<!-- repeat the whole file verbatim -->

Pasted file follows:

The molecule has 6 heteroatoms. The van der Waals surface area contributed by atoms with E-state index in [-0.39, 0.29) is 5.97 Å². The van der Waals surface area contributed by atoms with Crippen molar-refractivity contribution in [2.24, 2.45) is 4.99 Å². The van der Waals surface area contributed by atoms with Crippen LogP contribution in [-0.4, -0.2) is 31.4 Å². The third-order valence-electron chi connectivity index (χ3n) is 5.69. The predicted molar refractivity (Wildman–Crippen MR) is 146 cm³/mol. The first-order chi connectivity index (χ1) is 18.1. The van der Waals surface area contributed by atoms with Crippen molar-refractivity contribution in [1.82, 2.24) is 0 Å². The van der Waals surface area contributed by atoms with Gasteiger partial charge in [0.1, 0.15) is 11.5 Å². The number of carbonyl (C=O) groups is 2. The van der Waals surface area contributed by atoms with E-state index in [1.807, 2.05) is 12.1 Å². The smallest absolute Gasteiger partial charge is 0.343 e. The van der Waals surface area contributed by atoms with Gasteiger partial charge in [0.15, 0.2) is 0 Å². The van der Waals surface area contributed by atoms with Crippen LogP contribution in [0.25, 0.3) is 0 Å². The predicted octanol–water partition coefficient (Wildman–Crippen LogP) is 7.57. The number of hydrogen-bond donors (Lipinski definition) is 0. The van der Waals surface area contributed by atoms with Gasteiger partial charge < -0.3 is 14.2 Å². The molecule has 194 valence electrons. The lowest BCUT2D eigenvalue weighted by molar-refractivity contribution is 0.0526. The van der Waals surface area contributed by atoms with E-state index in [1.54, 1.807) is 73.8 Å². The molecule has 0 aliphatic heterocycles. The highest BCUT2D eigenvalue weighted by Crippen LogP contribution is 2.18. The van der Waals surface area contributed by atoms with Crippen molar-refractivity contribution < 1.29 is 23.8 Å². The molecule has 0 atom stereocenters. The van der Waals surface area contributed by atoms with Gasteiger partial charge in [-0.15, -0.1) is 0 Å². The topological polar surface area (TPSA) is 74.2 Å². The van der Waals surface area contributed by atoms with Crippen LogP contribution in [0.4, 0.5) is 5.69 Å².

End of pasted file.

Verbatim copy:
The molecule has 6 heteroatoms. The van der Waals surface area contributed by atoms with E-state index in [-0.39, 0.29) is 5.97 Å². The van der Waals surface area contributed by atoms with Crippen molar-refractivity contribution in [2.24, 2.45) is 4.99 Å². The van der Waals surface area contributed by atoms with Crippen LogP contribution in [-0.4, -0.2) is 31.4 Å². The third-order valence-electron chi connectivity index (χ3n) is 5.69. The predicted molar refractivity (Wildman–Crippen MR) is 146 cm³/mol. The first-order chi connectivity index (χ1) is 18.1. The van der Waals surface area contributed by atoms with Crippen molar-refractivity contribution in [1.82, 2.24) is 0 Å². The van der Waals surface area contributed by atoms with Gasteiger partial charge in [0.1, 0.15) is 11.5 Å². The number of carbonyl (C=O) groups is 2. The van der Waals surface area contributed by atoms with E-state index in [1.807, 2.05) is 12.1 Å². The smallest absolute Gasteiger partial charge is 0.343 e. The van der Waals surface area contributed by atoms with Gasteiger partial charge in [0.15, 0.2) is 0 Å². The van der Waals surface area contributed by atoms with Crippen LogP contribution in [0.25, 0.3) is 0 Å². The predicted octanol–water partition coefficient (Wildman–Crippen LogP) is 7.57. The number of hydrogen-bond donors (Lipinski definition) is 0. The van der Waals surface area contributed by atoms with Gasteiger partial charge < -0.3 is 14.2 Å². The molecule has 194 valence electrons. The lowest BCUT2D eigenvalue weighted by molar-refractivity contribution is 0.0526. The van der Waals surface area contributed by atoms with E-state index in [1.54, 1.807) is 73.8 Å². The molecule has 0 aliphatic heterocycles. The highest BCUT2D eigenvalue weighted by Crippen LogP contribution is 2.18. The van der Waals surface area contributed by atoms with Crippen molar-refractivity contribution < 1.29 is 23.8 Å². The molecule has 0 atom stereocenters. The van der Waals surface area contributed by atoms with Gasteiger partial charge in [-0.15, -0.1) is 0 Å². The topological polar surface area (TPSA) is 74.2 Å². The van der Waals surface area contributed by atoms with Crippen LogP contribution in [0.4, 0.5) is 5.69 Å².